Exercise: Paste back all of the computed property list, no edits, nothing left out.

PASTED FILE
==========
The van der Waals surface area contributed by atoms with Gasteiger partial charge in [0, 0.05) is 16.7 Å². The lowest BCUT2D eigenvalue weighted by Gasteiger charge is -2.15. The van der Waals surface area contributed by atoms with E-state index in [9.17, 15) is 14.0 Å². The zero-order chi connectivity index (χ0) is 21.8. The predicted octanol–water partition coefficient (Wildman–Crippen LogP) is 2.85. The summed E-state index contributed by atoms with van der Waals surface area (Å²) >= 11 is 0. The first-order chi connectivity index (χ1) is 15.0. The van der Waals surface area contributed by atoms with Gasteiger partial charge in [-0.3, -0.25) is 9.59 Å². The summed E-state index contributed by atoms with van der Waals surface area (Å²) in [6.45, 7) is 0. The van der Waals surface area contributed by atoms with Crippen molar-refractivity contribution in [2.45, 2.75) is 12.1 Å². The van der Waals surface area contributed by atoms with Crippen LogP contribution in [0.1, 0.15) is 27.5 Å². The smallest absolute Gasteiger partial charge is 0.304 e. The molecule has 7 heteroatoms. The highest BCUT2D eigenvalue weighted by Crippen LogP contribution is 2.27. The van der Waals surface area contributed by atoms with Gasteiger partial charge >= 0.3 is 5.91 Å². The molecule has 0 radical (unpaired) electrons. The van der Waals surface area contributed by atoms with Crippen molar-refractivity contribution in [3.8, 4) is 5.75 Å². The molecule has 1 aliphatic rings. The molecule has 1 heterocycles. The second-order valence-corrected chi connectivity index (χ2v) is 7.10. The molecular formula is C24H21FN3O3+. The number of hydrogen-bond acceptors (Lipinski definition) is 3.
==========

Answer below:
The van der Waals surface area contributed by atoms with Gasteiger partial charge in [0, 0.05) is 16.7 Å². The lowest BCUT2D eigenvalue weighted by Gasteiger charge is -2.15. The van der Waals surface area contributed by atoms with E-state index in [9.17, 15) is 14.0 Å². The zero-order chi connectivity index (χ0) is 21.8. The predicted octanol–water partition coefficient (Wildman–Crippen LogP) is 2.85. The summed E-state index contributed by atoms with van der Waals surface area (Å²) >= 11 is 0. The first-order chi connectivity index (χ1) is 15.0. The van der Waals surface area contributed by atoms with Gasteiger partial charge in [-0.3, -0.25) is 9.59 Å². The summed E-state index contributed by atoms with van der Waals surface area (Å²) in [6.45, 7) is 0. The van der Waals surface area contributed by atoms with Crippen molar-refractivity contribution in [2.45, 2.75) is 12.1 Å². The van der Waals surface area contributed by atoms with Crippen LogP contribution in [0.1, 0.15) is 27.5 Å². The smallest absolute Gasteiger partial charge is 0.304 e. The molecule has 7 heteroatoms. The highest BCUT2D eigenvalue weighted by Crippen LogP contribution is 2.27. The van der Waals surface area contributed by atoms with Gasteiger partial charge >= 0.3 is 5.91 Å². The molecule has 0 radical (unpaired) electrons. The van der Waals surface area contributed by atoms with Crippen molar-refractivity contribution in [3.8, 4) is 5.75 Å². The molecule has 1 aliphatic rings. The molecule has 1 heterocycles. The second-order valence-corrected chi connectivity index (χ2v) is 7.10. The molecular formula is C24H21FN3O3+. The number of hydrogen-bond acceptors (Lipinski definition) is 3.